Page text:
World Heritage Sites are the common heritage of humanity, managed to promote peace and understanding. How long should they last?
UNESCO’s World Heritage Site status is one of the best known heritage designations. Established early in the work of UNESCO it aims to promote peace and international understanding through shared culture. But it also creates futures that include these places, our places. The practices involved in World Heritage Site management are complex and technical but the aims of the programme are cultural and subtle. How do these two come together in future making?
DeSilvey, C. and Bartolini, N. (2018). Where horses run free? Autonomy, temporality, and rewilding in the Côa Valley, Portugal. Transactions of the Institute of British Geographers 2018: 1-16.
Anders Högberg, Cornelius Holtorf, Sarah May & Gustav Wollentz (2018): No future in archaeological heritage management?, World Archaeology 49 (5).
Are heritage futures relevant to UNESCO?
The timeliness of heritage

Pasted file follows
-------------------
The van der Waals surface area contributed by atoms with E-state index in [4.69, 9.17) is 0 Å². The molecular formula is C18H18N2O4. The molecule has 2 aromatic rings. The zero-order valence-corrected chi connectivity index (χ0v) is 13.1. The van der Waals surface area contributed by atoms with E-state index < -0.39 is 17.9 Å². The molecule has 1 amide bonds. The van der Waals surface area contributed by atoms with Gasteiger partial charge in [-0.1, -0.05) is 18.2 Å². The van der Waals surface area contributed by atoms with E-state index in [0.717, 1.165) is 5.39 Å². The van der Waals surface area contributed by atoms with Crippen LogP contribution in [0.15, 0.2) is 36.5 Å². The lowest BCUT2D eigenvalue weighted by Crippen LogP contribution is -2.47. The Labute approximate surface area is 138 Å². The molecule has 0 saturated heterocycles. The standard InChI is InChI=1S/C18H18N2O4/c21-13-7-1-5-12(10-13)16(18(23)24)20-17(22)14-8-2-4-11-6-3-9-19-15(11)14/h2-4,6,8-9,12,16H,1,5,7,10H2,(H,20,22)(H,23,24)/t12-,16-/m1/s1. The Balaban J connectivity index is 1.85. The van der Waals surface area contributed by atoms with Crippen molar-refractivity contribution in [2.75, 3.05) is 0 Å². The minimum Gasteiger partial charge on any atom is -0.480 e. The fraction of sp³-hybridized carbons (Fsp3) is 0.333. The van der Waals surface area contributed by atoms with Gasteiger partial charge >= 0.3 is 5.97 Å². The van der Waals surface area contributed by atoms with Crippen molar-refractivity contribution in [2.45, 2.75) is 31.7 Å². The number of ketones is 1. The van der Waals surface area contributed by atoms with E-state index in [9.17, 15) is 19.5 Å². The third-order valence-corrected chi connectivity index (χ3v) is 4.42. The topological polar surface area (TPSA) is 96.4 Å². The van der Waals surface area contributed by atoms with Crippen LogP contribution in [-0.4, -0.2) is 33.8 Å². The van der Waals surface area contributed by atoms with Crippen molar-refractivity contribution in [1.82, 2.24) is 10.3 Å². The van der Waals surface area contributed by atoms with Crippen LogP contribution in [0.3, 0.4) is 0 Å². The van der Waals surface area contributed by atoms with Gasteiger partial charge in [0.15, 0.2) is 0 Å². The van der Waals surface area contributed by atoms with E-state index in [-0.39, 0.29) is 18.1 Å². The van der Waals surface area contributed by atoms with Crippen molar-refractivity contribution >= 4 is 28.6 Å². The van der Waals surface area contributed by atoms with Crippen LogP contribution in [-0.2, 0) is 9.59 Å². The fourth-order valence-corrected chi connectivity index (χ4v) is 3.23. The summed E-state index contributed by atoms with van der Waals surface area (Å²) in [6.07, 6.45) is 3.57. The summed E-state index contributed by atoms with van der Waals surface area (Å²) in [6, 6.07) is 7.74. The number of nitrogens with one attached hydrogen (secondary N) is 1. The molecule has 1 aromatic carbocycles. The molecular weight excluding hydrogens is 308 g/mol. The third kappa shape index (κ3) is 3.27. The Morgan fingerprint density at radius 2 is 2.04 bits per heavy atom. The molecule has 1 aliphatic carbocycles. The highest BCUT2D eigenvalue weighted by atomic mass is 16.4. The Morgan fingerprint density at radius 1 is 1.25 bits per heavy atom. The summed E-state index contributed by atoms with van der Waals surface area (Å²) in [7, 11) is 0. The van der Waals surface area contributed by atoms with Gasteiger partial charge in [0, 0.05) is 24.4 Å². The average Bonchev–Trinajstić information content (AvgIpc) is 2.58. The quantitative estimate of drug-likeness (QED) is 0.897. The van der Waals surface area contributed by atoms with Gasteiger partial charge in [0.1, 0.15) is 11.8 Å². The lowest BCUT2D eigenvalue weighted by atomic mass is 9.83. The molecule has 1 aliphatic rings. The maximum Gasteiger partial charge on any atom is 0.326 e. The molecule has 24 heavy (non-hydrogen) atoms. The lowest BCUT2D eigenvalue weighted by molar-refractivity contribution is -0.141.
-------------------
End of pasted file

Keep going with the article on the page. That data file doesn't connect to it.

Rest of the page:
A Berlin Thought Experiment: Heritage Futures Visits CARMaH
26/04/2017 — 28/04/2017
A Heritage Futures Knowledge Exchange Workshop, held in partnership with the Centre for Anthropological Research on Museums and Heritage in Berlin.
(ir)replaceable:a discussion about heritage, conservation and future-making
21/06/2017 — 21/06/2017
This salon to accompany the current Octagon exhibition Cabinets of Consequence will explore how heritage and other related forms of conservation practices (including nuclear waste management) make futures. How do we use material culture to stitch futures from pasts? What do we conserve? What do we get rid of? What do we allow to change? This Salon will be staged as a series of conversations across various themes currently being explored within the Heritage Futures research programme,Event held at Haldane Room, Wilkins Building , Gower Street WC1
Is the Lake District a Rural Area?
Video of a talk at the 2016 CHAT conference